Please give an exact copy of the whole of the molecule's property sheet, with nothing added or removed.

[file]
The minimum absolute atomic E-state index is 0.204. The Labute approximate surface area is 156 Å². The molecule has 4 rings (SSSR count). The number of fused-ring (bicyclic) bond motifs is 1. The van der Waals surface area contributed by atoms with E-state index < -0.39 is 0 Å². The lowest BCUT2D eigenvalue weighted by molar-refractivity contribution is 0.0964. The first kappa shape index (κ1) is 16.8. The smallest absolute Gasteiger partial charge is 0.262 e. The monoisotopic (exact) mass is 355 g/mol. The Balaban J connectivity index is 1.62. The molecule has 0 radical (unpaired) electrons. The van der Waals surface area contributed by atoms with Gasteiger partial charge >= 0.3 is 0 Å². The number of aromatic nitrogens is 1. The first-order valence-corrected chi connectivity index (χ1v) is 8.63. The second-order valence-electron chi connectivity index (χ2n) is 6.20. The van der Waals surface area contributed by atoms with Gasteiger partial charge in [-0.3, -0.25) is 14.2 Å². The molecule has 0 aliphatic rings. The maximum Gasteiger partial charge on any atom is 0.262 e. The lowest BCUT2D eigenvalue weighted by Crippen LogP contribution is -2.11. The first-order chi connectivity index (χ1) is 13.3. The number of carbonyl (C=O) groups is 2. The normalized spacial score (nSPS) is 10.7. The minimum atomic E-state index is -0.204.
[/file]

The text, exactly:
The minimum absolute atomic E-state index is 0.204. The Labute approximate surface area is 156 Å². The molecule has 4 rings (SSSR count). The number of fused-ring (bicyclic) bond motifs is 1. The van der Waals surface area contributed by atoms with E-state index < -0.39 is 0 Å². The lowest BCUT2D eigenvalue weighted by molar-refractivity contribution is 0.0964. The first kappa shape index (κ1) is 16.8. The smallest absolute Gasteiger partial charge is 0.262 e. The monoisotopic (exact) mass is 355 g/mol. The Balaban J connectivity index is 1.62. The molecule has 0 radical (unpaired) electrons. The van der Waals surface area contributed by atoms with Gasteiger partial charge >= 0.3 is 0 Å². The number of aromatic nitrogens is 1. The first-order valence-corrected chi connectivity index (χ1v) is 8.63. The second-order valence-electron chi connectivity index (χ2n) is 6.20. The van der Waals surface area contributed by atoms with Gasteiger partial charge in [-0.3, -0.25) is 14.2 Å². The molecule has 0 aliphatic rings. The maximum Gasteiger partial charge on any atom is 0.262 e. The lowest BCUT2D eigenvalue weighted by Crippen LogP contribution is -2.11. The first-order chi connectivity index (χ1) is 13.3. The number of carbonyl (C=O) groups is 2. The normalized spacial score (nSPS) is 10.7. The minimum atomic E-state index is -0.204.